The Quechua, an indigenous group native to Peru, have lived on the Andean Altiplano at an average elevation of 12,000 feet (over 3,600 m) for 11,000 years. In order to investigate the potential role of epigenetics in developmental adaptation to high altitudes, the study's authors evaluated DNA methylation patterns across the genome in three groups of Peruvian Quechua with different altitude exposures: high-altitude Quechua, who had lifetime exposure to high altitude; migrant Quechua, who were born at high altitude but subsequently moved to low altitudes; and low-altitude Quechua, who were lifelong residents of low altitude, despite the fact that their parents and both sets of grandparents were of highland Quechua ancestry. By comparing which DNA positions were methylated in high-altitude and migrant Quechua, who shared early childhood exposure to high altitudes, with those methylated in low-altitude Quechua, who shared ancestry but were not exposed in childhood, the authors were able to untangle the effects of developmental exposure to altitude and genetics.
The study identified specific positions and regions of DNA in which methylation was associated with either lifelong or early altitude exposure. Some of these regions were associated with genes previously linked to high-altitude adaptation, such as those involved in red blood cell production, glucose metabolism, and skeletal muscle development. In particular, some of these genes have been previously implicated in scans of genetic adaptations in other high-altitude populations, such as Tibetans and Mongolians, indicating that both genetic and epigenetic mechanisms may be acting on similar pathways in multiple high-altitude groups. These findings support the idea that epigenetics are involved in developmental adaptation and that early developmental exposures can have persistent impacts on DNA methylation patterns.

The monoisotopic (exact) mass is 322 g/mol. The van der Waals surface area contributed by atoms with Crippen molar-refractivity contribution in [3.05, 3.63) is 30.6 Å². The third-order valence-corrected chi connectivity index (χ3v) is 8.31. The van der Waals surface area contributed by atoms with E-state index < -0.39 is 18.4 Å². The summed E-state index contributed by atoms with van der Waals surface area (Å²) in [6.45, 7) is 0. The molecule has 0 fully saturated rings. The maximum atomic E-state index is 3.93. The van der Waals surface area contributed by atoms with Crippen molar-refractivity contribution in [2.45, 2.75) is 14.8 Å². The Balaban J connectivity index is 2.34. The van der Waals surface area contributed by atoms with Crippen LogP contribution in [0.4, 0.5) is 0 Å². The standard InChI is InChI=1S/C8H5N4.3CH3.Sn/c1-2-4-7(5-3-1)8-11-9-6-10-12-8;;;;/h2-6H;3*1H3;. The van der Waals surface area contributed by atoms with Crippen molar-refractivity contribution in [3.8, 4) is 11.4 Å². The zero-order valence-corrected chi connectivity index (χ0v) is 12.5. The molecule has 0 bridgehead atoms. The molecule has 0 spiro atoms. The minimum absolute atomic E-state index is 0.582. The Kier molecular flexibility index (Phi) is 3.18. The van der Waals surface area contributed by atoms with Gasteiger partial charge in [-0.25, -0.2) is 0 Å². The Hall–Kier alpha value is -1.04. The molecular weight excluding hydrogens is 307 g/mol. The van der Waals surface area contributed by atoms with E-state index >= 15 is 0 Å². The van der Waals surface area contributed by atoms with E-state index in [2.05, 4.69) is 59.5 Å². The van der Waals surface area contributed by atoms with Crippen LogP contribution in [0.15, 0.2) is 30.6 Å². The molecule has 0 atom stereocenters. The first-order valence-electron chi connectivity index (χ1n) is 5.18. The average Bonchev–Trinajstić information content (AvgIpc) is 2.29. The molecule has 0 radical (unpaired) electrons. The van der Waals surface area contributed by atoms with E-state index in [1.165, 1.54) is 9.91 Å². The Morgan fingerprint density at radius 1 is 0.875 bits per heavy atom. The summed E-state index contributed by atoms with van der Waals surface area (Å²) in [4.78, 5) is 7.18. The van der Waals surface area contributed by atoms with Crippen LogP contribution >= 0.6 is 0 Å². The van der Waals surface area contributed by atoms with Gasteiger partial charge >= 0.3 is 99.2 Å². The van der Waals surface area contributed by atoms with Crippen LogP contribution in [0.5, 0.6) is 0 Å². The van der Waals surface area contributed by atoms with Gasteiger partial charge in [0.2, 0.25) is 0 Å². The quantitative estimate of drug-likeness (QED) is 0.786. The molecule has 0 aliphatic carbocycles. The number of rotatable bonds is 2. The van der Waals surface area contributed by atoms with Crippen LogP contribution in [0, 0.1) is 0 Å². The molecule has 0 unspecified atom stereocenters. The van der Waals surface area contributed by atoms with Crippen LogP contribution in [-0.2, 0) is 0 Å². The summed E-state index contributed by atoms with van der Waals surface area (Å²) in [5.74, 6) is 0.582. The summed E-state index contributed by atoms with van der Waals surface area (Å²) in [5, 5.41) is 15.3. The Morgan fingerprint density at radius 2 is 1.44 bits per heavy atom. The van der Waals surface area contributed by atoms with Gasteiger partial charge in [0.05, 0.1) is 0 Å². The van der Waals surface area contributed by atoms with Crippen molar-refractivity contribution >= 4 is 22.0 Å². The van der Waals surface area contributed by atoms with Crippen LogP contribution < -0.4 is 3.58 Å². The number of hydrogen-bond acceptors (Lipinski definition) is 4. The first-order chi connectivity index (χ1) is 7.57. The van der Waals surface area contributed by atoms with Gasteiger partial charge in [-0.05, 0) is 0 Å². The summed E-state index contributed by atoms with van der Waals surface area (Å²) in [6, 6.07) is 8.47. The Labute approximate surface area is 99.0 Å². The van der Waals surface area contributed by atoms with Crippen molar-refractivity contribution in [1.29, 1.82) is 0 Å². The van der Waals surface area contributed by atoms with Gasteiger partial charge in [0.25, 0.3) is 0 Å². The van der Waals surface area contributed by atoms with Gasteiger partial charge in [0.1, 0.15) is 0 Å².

The study's findings also have implications for the health of high-altitude populations. For example, two of the methylated regions associated with high altitude overlapped genes linked to idiopathic pulmonary fibrosis, a condition characterized by irreversible fibrosis of the lung that is known to be associated with hypoxia (lack of oxygen). This suggests that high-altitude populations may have different susceptibilities to this condition or distinct pathological features compared to low-altitude populations. Moreover, the authors estimated the 'epigenetic age' of the three groups of Quechua, a phenomenon that reflects the state of the epigenetic maintenance system and can serve as a marker of premature biological aging. They found that those with lifelong exposure to high altitude showed accelerated epigenetic aging compared to those who were lifelong residents of low altitude, likely reflecting the strain that hypoxia places on the cellular machinery.
According to Childebayeva, the resources and collaborators at the Cerro de Pasco High-Altitude laboratory, associated with the Cayetano Heredia University in Lima, Peru, were key to the completion of this project. Researchers have been studying high-altitude adaptation in Cerro de Pasco for almost one hundred years, with one of the first studies taking place in 1921–1922. Now in the Department of Archaeogenetics at the Max Planck Institute for the Study of Human History, Childebayeva hopes to one day extend this work by studying developmental adaptation in the high-altitude populations of Central Asia, shedding further light on the epigenetic mechanisms that allow humans to push the upper limits of high-altitude habitation.